This column is about George Baxter Smith and Oscar Haugh, two men I like and admire very much. Every time I write such a column I remember the Kansas University faculty member saying to me (rather snidely, I thought), "I always read your column in the Journal-World. That way I know who your friends are." I told him that I believed I should write about people while they're still around to read what I've written. He nodded.
Well, George Smith and Oscar Haugh are very much around. They seem pretty spry to me, considering that they're some years older than some of us who don't feel spry. Each of these men, and I hope they won't mind the word, is an "institution." They are veterans of the university, people who made great contributions to the school many of us revere.
Both these men are men of wit. I miss those times when I'd be walking across campus or into Strong Hall and George Smith would come over and tell me the latest story. And I think about seeing Oscar Haugh at the student union pre-Christmas open house. He was looking at books, and I went over and said, "Hey, Oscar, here are the gay/lesbian books." "I've read 'em all," he said, without looking up.
I've known Smith and Haugh as long as I've been in Lawrence, I guess, and that's almost 48 years. You probably know them. No one could have been at KU in the Smith-Haugh years without being aware of these two men.
Both are Minnesotans, and George and Marge Smith have a home up by Lake Superior. It boggles my mind, to be truly trite, to realize that George Smith was born in Minneapolis in 1907. Yes, 1907. He went to grade school and high school in that city, received bachelor and master degrees from the University of Minnesota, and the Ph.D. from Columbia. That was about when I was in the ninth grade.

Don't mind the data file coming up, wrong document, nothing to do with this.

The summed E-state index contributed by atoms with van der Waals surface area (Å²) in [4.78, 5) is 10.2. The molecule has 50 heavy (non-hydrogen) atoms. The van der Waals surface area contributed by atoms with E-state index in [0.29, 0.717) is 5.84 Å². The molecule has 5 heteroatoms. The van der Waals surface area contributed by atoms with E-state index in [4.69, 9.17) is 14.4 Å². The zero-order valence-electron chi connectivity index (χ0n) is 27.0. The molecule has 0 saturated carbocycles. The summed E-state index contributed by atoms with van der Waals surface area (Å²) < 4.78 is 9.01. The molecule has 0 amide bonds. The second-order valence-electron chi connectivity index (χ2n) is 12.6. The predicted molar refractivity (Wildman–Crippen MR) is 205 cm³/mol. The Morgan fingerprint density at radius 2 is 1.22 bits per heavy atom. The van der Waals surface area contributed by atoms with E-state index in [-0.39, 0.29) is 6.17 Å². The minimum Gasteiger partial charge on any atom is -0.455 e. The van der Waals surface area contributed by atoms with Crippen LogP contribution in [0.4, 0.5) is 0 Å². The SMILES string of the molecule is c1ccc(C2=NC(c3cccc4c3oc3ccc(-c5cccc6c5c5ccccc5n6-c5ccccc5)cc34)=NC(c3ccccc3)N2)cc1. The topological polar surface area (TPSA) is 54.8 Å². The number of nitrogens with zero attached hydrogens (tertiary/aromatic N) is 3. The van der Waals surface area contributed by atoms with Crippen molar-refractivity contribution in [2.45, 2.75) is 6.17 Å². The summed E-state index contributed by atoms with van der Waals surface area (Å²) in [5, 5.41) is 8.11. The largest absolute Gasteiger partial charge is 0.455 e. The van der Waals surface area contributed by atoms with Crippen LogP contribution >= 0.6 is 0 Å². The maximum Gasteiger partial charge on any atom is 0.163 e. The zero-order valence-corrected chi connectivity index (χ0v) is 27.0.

He coached at a high school in Illinois, and he worked as a consultant, and was at the University of Buffalo and the University of Iowa. He came to KU in 1941. If you want to focus on that date remember that '41 was the year of Pearl Harbor. He was in the Army in World War II, received the Purple Heart, graduated from the Command and General Staff College at Fort Leavenworth. (Yes, I went to his vitae; I didn't just know all this.)
Mainly, of course, he was dean of the school of education and then was vice chancellor for all those years. That's when some of us got to know him. I remember him best from the year I was acting dean of journalism, when I went to Strong Hall to meet with him, Ray Nichols and John Nelson on budgetary and promotion matters. That was the best promotion committee I ever saw, and I was on university promotion committees two different times.
George Baxter Smith never seems to age. He and Margie live at Brandon Woods. Every time I see him he has something new to tell me, often news about his neighbor in Minnesota, my journalism friend Charlie Pearson.
Oscar Haugh, as I said, also is a Minnesotan, born in 1909 in the town of Hallock, brought up by his mother and sisters after his father died when Oscar was only 5. He received all his degrees, all three, from the University of Minnesota. He taught school, coached and developed interests in both education and English.
Like George Smith he was in the Army. He came to KU in 1950, became a full professor and retired in 1979. He was the language arts man in the School of Education, a man of absolute integrity when it comes to how the language is used. He received the HOPE award, he wrote textbooks, he did much research.
We got to know Oscar Haugh and his wife Rita, in part, as I remember, because their daughter Rita (Little Rita, they called her) and our daughters Carolyn and Kathleen were friends. Carolyn and Rita were in school together through high school. Rita was one of the best students I ever had. The girls lived together when they taught school in the Kansas City area, and when they moved from their apartment Oscar and I rented a van and hauled all the furniture and the like back to Lawrence.
We have enjoyed knowing the Smiths and the Haughs. I hope that when I am as old as they are (if I get that far) I'll be as vital as they are, and have as many friends as they have.
-- Calder Pickett is a professor emeritus of journalism at Kansas University. His columns appear on Sundays in the Journal-World.